• 3 At Work
      (pp. 68-106)

      As industrial capitalism rose in the late nineteenth century, economic success became far less certain and fortunes far less stable than before. Workers had less choice over their working conditions and had fewer opportunities to rise above their situation based on hard work. Many clung to older artisan ideals of manliness which emphasized independence, hard work, and pride in one’s labor, all of which were challenged by modern corporate methods. Businessmen faced increasingly competitive markets in which stock speculation, labor protest, and the whims of a consumer public could shape their fortunes more than their own behavior. In this environment...


    • 4 A Society of Men
      (pp. 109-140)

      Texas ranch life in the late nineteenth century was predominantly an all-male environment that was at the same time both appealing and out of step with modern society. Both cowboys and cattlemen were influenced by this context, but cattlemen looked outside the ranch for affirmation of their manhood, while cowboys looked mainly to each other. Cattlemen spent as much time in town as in the cow camps, and while sharing some of the same beliefs about honor and masculinity with their employees, they valued their interactions with “civilized” society much more. A good cattleman and leader was both physical and...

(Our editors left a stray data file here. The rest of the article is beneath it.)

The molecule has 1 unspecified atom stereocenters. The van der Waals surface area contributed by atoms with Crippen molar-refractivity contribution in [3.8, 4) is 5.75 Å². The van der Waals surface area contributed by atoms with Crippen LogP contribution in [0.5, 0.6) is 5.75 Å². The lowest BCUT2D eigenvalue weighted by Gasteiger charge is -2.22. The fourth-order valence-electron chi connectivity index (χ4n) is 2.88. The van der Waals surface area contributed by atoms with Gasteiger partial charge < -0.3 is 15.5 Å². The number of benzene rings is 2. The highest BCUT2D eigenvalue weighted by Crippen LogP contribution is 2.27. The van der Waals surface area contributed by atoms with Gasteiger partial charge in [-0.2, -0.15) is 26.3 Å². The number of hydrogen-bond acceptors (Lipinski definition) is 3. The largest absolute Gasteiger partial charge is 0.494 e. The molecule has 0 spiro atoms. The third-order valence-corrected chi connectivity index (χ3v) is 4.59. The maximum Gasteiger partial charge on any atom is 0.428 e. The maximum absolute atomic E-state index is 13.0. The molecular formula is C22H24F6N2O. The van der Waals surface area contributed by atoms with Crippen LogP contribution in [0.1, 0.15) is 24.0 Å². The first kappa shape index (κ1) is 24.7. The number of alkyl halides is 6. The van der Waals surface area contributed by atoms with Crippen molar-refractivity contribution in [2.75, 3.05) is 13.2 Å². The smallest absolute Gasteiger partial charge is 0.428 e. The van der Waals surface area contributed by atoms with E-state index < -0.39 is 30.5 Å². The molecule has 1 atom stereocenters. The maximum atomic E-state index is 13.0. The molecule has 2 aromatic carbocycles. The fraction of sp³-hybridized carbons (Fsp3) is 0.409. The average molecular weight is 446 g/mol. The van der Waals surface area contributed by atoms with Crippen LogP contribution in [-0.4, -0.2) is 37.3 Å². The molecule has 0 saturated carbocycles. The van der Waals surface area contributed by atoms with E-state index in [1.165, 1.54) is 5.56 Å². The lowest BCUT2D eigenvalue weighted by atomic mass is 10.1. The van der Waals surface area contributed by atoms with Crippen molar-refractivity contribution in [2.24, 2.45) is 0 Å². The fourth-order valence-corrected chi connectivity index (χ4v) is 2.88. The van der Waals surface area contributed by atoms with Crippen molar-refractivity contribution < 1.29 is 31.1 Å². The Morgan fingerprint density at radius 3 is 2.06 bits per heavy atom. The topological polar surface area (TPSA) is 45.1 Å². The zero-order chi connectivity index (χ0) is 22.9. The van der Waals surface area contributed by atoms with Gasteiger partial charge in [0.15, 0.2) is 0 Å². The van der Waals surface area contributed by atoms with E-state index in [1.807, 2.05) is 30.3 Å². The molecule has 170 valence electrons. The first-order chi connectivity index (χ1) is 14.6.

• 5 Men and Women
      (pp. 141-167)

      The relationships that cowboys and cattlemen established with women affected their concept of their own masculinity but also reflected class differences. Although cattlemen spent much time in the company of their wives and daughters, most cowboys had only episodic contact with women. But both shared prevailing Victorian attitudes about respectable women as innocent and in need of protection. The degree to which men could protect women, moreover, was a traditional marker of manhood. To the cattlemen, women could only enhance their masculine image. As a prominent member of society, the cattleman could add to the community with his choice of...

    • 6 In Town
      (pp. 168-203)

      As cowboys faced increasing restrictions at work, they relied more on their leisure activities to provide them with a sense of manhood. They relished their freedom when they were done working, but in letting off steam they also publicly showcased their own standards of masculine behavior while mocking civilized society. Many of the early frontier towns owed their existence to working men and their needs, so economics usually triumphed over morality. However, as more settlers moved into the region and as the cattlemen built houses in town for their families, the towns developed other economic interests as well as social...

    • Epilogue: The Cowboy Becomes Myth
      (pp. 204-216)

      By 1900, many people had come to see cowboy skills such as riding and roping as simply decorative. As one former cowboy noted, “the expert roper and rider, is admired only for his skill, and not for his usefulness.”¹ As the frontier became more settled, the cowboy of old had become more of a public spectacle than ideal worker. Denison, Texas, near the Red River and the Shawnee Trail, had been as wild, if not more so, than Fort Griffin in its early years; but even by 1876, genuine cowboys were a rare sight in that town. At the age...

  7. Notes
    (pp. 217-262)
  8. Index
    (pp. 263-268)
  9. About the Author
    (pp. 269-269)